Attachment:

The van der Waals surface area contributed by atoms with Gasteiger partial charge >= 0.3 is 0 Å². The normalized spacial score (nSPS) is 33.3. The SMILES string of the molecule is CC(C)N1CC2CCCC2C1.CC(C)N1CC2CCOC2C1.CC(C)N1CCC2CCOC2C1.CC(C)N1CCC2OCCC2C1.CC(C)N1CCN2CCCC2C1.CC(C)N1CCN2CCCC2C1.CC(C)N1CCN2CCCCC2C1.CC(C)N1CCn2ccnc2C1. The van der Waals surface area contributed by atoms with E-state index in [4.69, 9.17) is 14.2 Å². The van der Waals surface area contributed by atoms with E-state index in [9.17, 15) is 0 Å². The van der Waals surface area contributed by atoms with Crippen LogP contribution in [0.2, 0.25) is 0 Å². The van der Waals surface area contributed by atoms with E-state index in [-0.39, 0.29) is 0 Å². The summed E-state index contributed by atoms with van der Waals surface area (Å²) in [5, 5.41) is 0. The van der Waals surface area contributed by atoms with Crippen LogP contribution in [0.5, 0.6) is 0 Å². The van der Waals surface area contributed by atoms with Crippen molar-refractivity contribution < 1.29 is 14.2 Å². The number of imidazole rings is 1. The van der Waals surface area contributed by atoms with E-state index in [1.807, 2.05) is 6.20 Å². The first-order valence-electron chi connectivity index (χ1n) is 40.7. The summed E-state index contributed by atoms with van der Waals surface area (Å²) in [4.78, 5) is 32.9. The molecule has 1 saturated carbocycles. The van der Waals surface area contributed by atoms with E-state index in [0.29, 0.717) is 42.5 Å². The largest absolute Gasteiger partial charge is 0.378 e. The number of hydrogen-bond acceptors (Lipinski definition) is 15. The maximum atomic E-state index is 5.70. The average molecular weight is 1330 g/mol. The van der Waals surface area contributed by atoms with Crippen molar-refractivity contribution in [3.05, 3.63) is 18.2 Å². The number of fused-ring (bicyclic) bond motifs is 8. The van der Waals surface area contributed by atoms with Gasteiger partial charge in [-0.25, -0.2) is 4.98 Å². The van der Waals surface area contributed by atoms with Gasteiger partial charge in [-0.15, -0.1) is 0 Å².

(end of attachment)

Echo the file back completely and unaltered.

The van der Waals surface area contributed by atoms with Gasteiger partial charge >= 0.3 is 0 Å². The normalized spacial score (nSPS) is 33.3. The SMILES string of the molecule is CC(C)N1CC2CCCC2C1.CC(C)N1CC2CCOC2C1.CC(C)N1CCC2CCOC2C1.CC(C)N1CCC2OCCC2C1.CC(C)N1CCN2CCCC2C1.CC(C)N1CCN2CCCC2C1.CC(C)N1CCN2CCCCC2C1.CC(C)N1CCn2ccnc2C1. The van der Waals surface area contributed by atoms with E-state index in [4.69, 9.17) is 14.2 Å². The van der Waals surface area contributed by atoms with E-state index in [9.17, 15) is 0 Å². The van der Waals surface area contributed by atoms with Crippen LogP contribution in [0.2, 0.25) is 0 Å². The van der Waals surface area contributed by atoms with E-state index in [-0.39, 0.29) is 0 Å². The summed E-state index contributed by atoms with van der Waals surface area (Å²) in [5, 5.41) is 0. The van der Waals surface area contributed by atoms with Crippen LogP contribution in [0.5, 0.6) is 0 Å². The van der Waals surface area contributed by atoms with Crippen molar-refractivity contribution < 1.29 is 14.2 Å². The number of imidazole rings is 1. The van der Waals surface area contributed by atoms with E-state index in [1.807, 2.05) is 6.20 Å². The first-order valence-electron chi connectivity index (χ1n) is 40.7. The summed E-state index contributed by atoms with van der Waals surface area (Å²) in [4.78, 5) is 32.9. The molecule has 1 saturated carbocycles. The van der Waals surface area contributed by atoms with E-state index in [0.29, 0.717) is 42.5 Å². The largest absolute Gasteiger partial charge is 0.378 e. The number of hydrogen-bond acceptors (Lipinski definition) is 15. The maximum atomic E-state index is 5.70. The average molecular weight is 1330 g/mol. The van der Waals surface area contributed by atoms with Crippen molar-refractivity contribution in [3.05, 3.63) is 18.2 Å². The number of fused-ring (bicyclic) bond motifs is 8. The van der Waals surface area contributed by atoms with Gasteiger partial charge in [-0.25, -0.2) is 4.98 Å². The van der Waals surface area contributed by atoms with Gasteiger partial charge in [-0.15, -0.1) is 0 Å².